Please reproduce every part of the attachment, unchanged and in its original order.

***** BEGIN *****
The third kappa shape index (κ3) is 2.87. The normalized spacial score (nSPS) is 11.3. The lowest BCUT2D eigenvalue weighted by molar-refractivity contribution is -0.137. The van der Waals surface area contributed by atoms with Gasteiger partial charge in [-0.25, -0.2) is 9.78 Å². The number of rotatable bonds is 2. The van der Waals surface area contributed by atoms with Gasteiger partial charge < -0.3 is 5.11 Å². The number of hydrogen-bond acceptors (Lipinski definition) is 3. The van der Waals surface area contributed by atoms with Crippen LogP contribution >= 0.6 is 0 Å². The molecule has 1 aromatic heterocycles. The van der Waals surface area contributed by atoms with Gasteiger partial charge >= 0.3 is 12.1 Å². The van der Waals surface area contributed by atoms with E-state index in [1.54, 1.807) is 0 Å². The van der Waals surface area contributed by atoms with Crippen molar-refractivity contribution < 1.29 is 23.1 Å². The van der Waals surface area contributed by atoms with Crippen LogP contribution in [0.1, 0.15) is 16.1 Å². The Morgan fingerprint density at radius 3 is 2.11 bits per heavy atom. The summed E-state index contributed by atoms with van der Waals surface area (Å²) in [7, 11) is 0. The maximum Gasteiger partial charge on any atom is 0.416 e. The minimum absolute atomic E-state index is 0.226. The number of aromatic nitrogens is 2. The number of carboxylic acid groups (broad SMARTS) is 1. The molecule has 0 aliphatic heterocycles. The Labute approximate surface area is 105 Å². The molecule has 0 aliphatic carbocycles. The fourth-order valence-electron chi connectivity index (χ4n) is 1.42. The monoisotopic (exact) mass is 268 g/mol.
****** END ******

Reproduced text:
The third kappa shape index (κ3) is 2.87. The normalized spacial score (nSPS) is 11.3. The lowest BCUT2D eigenvalue weighted by molar-refractivity contribution is -0.137. The van der Waals surface area contributed by atoms with Gasteiger partial charge in [-0.25, -0.2) is 9.78 Å². The number of rotatable bonds is 2. The van der Waals surface area contributed by atoms with Gasteiger partial charge < -0.3 is 5.11 Å². The number of hydrogen-bond acceptors (Lipinski definition) is 3. The van der Waals surface area contributed by atoms with Crippen LogP contribution >= 0.6 is 0 Å². The molecule has 1 aromatic heterocycles. The van der Waals surface area contributed by atoms with Gasteiger partial charge >= 0.3 is 12.1 Å². The van der Waals surface area contributed by atoms with E-state index in [1.54, 1.807) is 0 Å². The van der Waals surface area contributed by atoms with Crippen molar-refractivity contribution < 1.29 is 23.1 Å². The van der Waals surface area contributed by atoms with Crippen LogP contribution in [0.1, 0.15) is 16.1 Å². The Morgan fingerprint density at radius 3 is 2.11 bits per heavy atom. The summed E-state index contributed by atoms with van der Waals surface area (Å²) in [7, 11) is 0. The maximum Gasteiger partial charge on any atom is 0.416 e. The minimum absolute atomic E-state index is 0.226. The number of aromatic nitrogens is 2. The number of carboxylic acid groups (broad SMARTS) is 1. The molecule has 0 aliphatic heterocycles. The Labute approximate surface area is 105 Å². The molecule has 0 aliphatic carbocycles. The fourth-order valence-electron chi connectivity index (χ4n) is 1.42. The monoisotopic (exact) mass is 268 g/mol.